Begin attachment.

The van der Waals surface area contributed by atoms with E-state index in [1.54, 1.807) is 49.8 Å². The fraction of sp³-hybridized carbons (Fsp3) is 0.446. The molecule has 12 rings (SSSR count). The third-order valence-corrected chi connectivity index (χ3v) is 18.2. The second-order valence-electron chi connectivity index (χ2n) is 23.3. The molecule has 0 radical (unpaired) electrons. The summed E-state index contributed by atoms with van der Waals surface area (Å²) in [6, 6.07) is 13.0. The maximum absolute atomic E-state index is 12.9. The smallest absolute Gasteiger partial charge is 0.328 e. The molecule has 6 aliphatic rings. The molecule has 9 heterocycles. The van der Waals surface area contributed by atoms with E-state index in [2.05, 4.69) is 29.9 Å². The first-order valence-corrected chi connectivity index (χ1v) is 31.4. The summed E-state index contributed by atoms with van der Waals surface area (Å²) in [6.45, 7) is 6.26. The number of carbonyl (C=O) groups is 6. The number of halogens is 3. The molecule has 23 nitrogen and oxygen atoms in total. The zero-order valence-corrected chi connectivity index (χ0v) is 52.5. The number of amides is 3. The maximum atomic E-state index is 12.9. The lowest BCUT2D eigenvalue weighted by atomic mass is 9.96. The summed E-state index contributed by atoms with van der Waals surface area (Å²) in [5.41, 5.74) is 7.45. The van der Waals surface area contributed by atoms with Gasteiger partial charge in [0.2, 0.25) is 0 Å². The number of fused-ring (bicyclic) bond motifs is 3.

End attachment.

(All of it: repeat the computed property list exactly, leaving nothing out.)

The van der Waals surface area contributed by atoms with E-state index in [1.54, 1.807) is 49.8 Å². The fraction of sp³-hybridized carbons (Fsp3) is 0.446. The molecule has 12 rings (SSSR count). The third-order valence-corrected chi connectivity index (χ3v) is 18.2. The second-order valence-electron chi connectivity index (χ2n) is 23.3. The molecule has 0 radical (unpaired) electrons. The summed E-state index contributed by atoms with van der Waals surface area (Å²) in [6, 6.07) is 13.0. The maximum absolute atomic E-state index is 12.9. The smallest absolute Gasteiger partial charge is 0.328 e. The molecule has 6 aliphatic rings. The molecule has 9 heterocycles. The van der Waals surface area contributed by atoms with E-state index in [2.05, 4.69) is 29.9 Å². The first-order valence-corrected chi connectivity index (χ1v) is 31.4. The summed E-state index contributed by atoms with van der Waals surface area (Å²) in [6.45, 7) is 6.26. The number of carbonyl (C=O) groups is 6. The number of halogens is 3. The molecule has 23 nitrogen and oxygen atoms in total. The zero-order valence-corrected chi connectivity index (χ0v) is 52.5. The number of amides is 3. The maximum atomic E-state index is 12.9. The lowest BCUT2D eigenvalue weighted by atomic mass is 9.96. The summed E-state index contributed by atoms with van der Waals surface area (Å²) in [5.41, 5.74) is 7.45. The van der Waals surface area contributed by atoms with Gasteiger partial charge in [0.2, 0.25) is 0 Å². The number of fused-ring (bicyclic) bond motifs is 3.